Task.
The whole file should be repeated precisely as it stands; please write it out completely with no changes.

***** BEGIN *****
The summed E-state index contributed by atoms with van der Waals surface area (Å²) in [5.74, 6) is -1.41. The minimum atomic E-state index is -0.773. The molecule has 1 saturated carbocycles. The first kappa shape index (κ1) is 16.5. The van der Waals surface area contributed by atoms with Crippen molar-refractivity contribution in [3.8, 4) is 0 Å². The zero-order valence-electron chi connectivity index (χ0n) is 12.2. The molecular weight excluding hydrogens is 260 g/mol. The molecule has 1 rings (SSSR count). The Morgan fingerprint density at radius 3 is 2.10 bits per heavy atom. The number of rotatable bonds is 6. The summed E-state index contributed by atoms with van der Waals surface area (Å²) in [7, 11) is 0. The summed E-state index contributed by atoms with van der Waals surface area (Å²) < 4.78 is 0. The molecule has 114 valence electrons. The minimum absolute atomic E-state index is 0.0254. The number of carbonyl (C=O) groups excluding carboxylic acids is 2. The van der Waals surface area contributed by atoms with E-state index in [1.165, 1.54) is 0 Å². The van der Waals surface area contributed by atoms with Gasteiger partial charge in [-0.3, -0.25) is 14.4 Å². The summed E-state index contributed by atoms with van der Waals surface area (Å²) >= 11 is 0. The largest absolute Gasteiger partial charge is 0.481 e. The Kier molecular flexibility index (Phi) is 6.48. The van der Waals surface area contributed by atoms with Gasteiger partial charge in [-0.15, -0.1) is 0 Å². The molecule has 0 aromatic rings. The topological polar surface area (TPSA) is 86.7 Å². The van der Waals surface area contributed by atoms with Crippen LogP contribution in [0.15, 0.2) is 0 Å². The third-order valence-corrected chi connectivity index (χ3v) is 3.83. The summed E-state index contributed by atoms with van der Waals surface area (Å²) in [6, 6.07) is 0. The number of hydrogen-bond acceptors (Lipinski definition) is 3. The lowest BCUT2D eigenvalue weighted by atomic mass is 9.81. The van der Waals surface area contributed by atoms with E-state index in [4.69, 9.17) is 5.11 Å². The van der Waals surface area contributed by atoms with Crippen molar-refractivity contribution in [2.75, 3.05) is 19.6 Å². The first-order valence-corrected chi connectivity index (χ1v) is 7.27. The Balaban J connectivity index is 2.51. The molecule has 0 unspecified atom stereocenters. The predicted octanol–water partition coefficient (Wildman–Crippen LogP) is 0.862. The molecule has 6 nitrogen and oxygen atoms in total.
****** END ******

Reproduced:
The summed E-state index contributed by atoms with van der Waals surface area (Å²) in [5.74, 6) is -1.41. The minimum atomic E-state index is -0.773. The molecule has 1 saturated carbocycles. The first kappa shape index (κ1) is 16.5. The van der Waals surface area contributed by atoms with Crippen molar-refractivity contribution in [3.8, 4) is 0 Å². The zero-order valence-electron chi connectivity index (χ0n) is 12.2. The molecular weight excluding hydrogens is 260 g/mol. The molecule has 1 rings (SSSR count). The Morgan fingerprint density at radius 3 is 2.10 bits per heavy atom. The number of rotatable bonds is 6. The summed E-state index contributed by atoms with van der Waals surface area (Å²) in [7, 11) is 0. The summed E-state index contributed by atoms with van der Waals surface area (Å²) < 4.78 is 0. The molecule has 114 valence electrons. The minimum absolute atomic E-state index is 0.0254. The number of carbonyl (C=O) groups excluding carboxylic acids is 2. The van der Waals surface area contributed by atoms with E-state index in [1.165, 1.54) is 0 Å². The van der Waals surface area contributed by atoms with Gasteiger partial charge in [-0.3, -0.25) is 14.4 Å². The summed E-state index contributed by atoms with van der Waals surface area (Å²) >= 11 is 0. The largest absolute Gasteiger partial charge is 0.481 e. The Kier molecular flexibility index (Phi) is 6.48. The van der Waals surface area contributed by atoms with Gasteiger partial charge in [-0.15, -0.1) is 0 Å². The molecule has 0 aromatic rings. The topological polar surface area (TPSA) is 86.7 Å². The van der Waals surface area contributed by atoms with Crippen LogP contribution in [0.15, 0.2) is 0 Å². The third-order valence-corrected chi connectivity index (χ3v) is 3.83. The summed E-state index contributed by atoms with van der Waals surface area (Å²) in [6, 6.07) is 0. The number of hydrogen-bond acceptors (Lipinski definition) is 3. The lowest BCUT2D eigenvalue weighted by atomic mass is 9.81. The van der Waals surface area contributed by atoms with E-state index in [4.69, 9.17) is 5.11 Å². The van der Waals surface area contributed by atoms with Crippen molar-refractivity contribution in [2.75, 3.05) is 19.6 Å². The first-order valence-corrected chi connectivity index (χ1v) is 7.27. The Balaban J connectivity index is 2.51. The molecule has 0 unspecified atom stereocenters. The predicted octanol–water partition coefficient (Wildman–Crippen LogP) is 0.862. The molecule has 6 nitrogen and oxygen atoms in total.